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The Eureka Prizes are often nicknamed Australia’s “science Oscars”. Salty Dingo/Australian Museum

Combating cancer, finding frogs, building bones, and capturing carbon all recognised at 2019 Eureka Prizes

Projects to build new artificial bones, learn how best to beat cancer, save Australia’s endangered frogs, and trap more carbon in wetlands were among the scientific endeavours recognised at the 2019 Australian Museum Eureka Prizes, announced in Sydney last night.

UNSW Associate Professor Darren Saunders was also recognised for promoting public understanding of science. The prize committee described him as providing “a clear, authoritative voice across a diverse range of media” particularly to vulnerable people needing cancer-related health advice. He has written a range of articles for The Conversation, including on why people get cancer, and why it’s more than just a case of bad luck.

Read more: Curious Kids: Why do people get cancer?

The 2019 Eureka Prize recipients. Salty Dingo/Australian Museum

The Eureka Prize for Environmental Research was awarded to the Blue Carbon Horizons Team at the University of Wollongong, Macquarie University, and ANSTO. This project works to help protect and restore coastal ecosystems, allowing them to store more carbon and help guard against climate change.

The Blue Carbon Horizons project.

The Australian Museum’s FrogID team won the prize for Innovation in Citizen Science. This conservation project asks members of the public to help protect Australia’s many frog species via a free smartphone app that records their locations. In just two years it has built a huge database of distributions, breeding seasons and habitats of frogs.


The Eureka Prize for Innovative Use of Technology went to Professor Hala Zreiqat of the University of Sydney, whose team has developed the world’s first synthetic biomaterials capable of healing large bone defects, even in load-bearing positions like the spine or lower limbs. They use 3D printing technology to make custom-fitted bone repairs which, unlike their metallic predecessors, blend seamlessly into the original bone.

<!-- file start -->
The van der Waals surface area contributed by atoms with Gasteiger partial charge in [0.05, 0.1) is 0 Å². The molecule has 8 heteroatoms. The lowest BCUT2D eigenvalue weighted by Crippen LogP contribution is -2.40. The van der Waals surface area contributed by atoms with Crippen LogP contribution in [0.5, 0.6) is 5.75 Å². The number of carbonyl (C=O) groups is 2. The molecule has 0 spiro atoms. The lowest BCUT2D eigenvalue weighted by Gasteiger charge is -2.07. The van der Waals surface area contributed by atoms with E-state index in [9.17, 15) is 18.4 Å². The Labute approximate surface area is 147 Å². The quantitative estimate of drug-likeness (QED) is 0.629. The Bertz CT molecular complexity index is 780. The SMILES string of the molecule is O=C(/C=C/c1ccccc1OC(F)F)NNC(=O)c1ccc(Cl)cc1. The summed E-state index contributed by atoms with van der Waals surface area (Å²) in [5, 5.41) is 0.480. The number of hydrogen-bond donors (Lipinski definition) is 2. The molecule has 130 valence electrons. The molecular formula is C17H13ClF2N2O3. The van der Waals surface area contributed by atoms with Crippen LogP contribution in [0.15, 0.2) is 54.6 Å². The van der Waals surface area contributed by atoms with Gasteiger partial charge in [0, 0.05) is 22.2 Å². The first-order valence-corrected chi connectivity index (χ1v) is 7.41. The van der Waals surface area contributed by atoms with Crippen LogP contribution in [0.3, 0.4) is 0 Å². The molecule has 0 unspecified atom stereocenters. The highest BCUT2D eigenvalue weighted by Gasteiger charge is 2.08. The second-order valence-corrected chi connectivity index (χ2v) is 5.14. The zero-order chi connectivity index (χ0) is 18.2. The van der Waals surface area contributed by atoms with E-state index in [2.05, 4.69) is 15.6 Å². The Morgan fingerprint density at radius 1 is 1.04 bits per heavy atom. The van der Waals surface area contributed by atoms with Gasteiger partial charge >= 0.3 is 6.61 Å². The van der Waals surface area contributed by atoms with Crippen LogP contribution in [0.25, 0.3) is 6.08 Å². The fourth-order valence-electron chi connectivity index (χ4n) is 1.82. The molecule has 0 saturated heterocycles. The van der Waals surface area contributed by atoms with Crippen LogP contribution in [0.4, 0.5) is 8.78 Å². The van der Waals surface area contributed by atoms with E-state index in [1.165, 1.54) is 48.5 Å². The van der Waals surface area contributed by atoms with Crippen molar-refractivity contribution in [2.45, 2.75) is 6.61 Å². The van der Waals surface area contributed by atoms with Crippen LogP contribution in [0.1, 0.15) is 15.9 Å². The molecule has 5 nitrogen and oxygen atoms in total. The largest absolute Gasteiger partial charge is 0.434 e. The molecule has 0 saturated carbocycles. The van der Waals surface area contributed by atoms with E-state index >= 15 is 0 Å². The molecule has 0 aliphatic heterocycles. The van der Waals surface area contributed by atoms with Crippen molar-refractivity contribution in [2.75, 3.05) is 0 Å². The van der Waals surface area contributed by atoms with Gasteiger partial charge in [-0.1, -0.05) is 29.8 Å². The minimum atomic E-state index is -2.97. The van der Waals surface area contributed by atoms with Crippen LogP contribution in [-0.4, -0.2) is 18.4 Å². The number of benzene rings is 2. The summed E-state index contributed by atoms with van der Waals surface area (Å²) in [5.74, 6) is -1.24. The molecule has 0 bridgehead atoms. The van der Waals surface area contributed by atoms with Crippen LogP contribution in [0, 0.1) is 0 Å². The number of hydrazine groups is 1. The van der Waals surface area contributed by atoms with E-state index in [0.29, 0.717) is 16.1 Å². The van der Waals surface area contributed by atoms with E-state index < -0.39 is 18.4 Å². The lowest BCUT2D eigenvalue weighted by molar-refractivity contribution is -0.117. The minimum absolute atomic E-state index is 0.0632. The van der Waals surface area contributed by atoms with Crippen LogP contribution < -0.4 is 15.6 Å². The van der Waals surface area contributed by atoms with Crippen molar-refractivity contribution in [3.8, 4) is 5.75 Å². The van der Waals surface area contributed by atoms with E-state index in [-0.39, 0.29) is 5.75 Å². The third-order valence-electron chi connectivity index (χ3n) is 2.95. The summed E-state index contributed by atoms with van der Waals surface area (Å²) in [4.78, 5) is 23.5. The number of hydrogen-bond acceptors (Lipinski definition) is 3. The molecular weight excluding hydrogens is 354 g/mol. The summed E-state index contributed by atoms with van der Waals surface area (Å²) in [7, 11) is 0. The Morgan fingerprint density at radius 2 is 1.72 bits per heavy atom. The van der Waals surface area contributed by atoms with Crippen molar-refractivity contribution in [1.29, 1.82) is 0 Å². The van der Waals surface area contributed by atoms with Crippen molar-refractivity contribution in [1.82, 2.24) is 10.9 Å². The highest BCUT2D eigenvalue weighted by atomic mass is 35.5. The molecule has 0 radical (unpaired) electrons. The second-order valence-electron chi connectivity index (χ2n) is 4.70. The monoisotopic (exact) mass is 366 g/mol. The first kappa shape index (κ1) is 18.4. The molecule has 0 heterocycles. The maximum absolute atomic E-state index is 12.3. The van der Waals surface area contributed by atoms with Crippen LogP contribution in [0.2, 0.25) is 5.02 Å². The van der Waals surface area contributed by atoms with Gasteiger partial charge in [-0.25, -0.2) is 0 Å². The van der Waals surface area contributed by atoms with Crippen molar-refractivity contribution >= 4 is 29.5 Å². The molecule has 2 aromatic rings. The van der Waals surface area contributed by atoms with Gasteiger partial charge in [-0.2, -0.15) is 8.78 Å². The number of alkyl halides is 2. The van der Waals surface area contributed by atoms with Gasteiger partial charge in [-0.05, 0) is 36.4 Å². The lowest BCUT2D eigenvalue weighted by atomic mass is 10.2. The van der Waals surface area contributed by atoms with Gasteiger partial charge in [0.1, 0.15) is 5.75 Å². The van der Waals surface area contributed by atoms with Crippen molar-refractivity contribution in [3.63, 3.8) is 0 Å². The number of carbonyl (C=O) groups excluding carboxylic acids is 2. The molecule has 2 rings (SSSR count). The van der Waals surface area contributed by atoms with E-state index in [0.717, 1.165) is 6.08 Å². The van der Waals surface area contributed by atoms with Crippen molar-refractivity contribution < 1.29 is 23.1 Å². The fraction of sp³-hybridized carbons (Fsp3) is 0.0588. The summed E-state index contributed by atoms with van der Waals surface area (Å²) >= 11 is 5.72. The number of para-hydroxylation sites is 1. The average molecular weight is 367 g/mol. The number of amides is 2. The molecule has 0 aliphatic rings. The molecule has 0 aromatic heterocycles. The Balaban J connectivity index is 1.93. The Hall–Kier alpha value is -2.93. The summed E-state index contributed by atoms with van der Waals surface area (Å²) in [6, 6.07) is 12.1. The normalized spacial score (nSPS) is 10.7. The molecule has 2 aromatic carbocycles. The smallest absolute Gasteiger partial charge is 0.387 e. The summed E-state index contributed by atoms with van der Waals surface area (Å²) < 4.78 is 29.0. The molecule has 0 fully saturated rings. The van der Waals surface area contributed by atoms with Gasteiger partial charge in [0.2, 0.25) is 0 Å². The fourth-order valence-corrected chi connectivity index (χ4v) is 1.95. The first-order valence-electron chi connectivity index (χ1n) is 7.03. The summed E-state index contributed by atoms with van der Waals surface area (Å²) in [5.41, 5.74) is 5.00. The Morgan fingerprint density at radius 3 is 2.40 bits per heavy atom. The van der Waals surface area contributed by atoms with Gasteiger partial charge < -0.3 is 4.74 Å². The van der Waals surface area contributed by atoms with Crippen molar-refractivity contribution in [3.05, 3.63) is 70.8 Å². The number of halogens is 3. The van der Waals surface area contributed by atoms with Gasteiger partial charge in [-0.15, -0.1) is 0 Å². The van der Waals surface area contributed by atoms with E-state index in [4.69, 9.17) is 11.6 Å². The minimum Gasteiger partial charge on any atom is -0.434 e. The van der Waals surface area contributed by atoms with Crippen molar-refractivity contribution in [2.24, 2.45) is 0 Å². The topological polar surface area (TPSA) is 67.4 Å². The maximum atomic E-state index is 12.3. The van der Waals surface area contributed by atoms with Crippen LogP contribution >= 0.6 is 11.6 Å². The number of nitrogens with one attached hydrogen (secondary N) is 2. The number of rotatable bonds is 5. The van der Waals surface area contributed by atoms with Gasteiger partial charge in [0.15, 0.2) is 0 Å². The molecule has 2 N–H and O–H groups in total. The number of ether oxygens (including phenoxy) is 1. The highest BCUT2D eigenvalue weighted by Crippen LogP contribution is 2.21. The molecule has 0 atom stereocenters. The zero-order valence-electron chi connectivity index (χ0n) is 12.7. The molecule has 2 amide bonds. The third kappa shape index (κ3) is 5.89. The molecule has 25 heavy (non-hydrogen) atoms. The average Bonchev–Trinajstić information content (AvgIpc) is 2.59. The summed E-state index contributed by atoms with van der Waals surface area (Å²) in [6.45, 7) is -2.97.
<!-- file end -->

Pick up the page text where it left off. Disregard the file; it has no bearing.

Hala Zreiqat.

The University of Melbourne’s Endovascular Bionics Laboratory won the Eureka Prize for Excellence in Interdisciplinary Scientific Research. This joint project with Synchron Inc. aims to help people with paralysis to move again, with the help of a “bionic spinal cord” called a Stentrode. This device interprets brain signals into commands, accessing the brain via blood vessels so as to avoid the need for risky open brain surgery.

Endovascular Bionics Laboratory.

The award for Outstanding Early Career Researcher was presented to Laura Mackay an Associate Professor at the University of Melbourne. Her research has revealed the importance of a particular type of immune cells, called tissue-resident T cells, in protecting against infection and cancer, and could potentially open up new avenues for treatment.

Laura Mackay.

The ceremony also featured two new prizes: the Eureka Prize for STEM Inclusion, awarded to the National Indigenous Science Education Program, and the Eureka Prize for Long-Form Science Journalism, won by former Cosmos journalist Michael Lucy for his feature, Ending the age of plastic.

Other winners included:

University of Technology Sydney Eureka Prize for Excellence in Data Science - Professor Longbing Cao, University of Technology Sydney

Australian Infectious Diseases Research Centre Eureka Prize for Infectious Diseases Research - Vivax Malaria Research Team, Walter and Eliza Hall Institute of Medical Research

UNSW Eureka Prize for Scientific Research - Professor Mariapia Degli-Esposti, Professor Geoff Hill, Dr Chris Andoniou, Peter Fleming and Dr Paulo Martins, Monash University; Lions Eye Institute; and QIMR Berghofer Medical Research Institute

3M Eureka Prize for Emerging Leader in Science - Associate Professor Melody Ding, University of Sydney

CSIRO Eureka Prize for Leadership in Innovation and Science - Professor Branka Vucetic, University of Sydney

University of Technology Sydney Eureka Prize for Outstanding Mentor of Young Researchers - Professor Barry Pogson, Australian National University

Defence, Science and Technology Eureka Prize for Outstanding Science in Safeguarding AustraliaTeam GreyScan, University of Tasmania and Grey Innovation

Australian Museum Eureka Prize for Science JournalismLiam Mannix, The Age

2019 Australian Museum Research Institute MedalMark McGrouther, Senior Fellow, Australian Museum Research Institute

University of Sydney Sleek Geeks Science Eureka Prize – Primary SchoolFinn Thomas, St Mary’s Catholic Primary School, Concord, NSW

University of Sydney Sleek Geeks Science Eureka Prize – Secondary SchoolEllie Cole and Tsambika Galanos, Presbyterian Ladies’ College, Sydney, NSW

More details on the Australian Museum Eureka Prizes can be found here.

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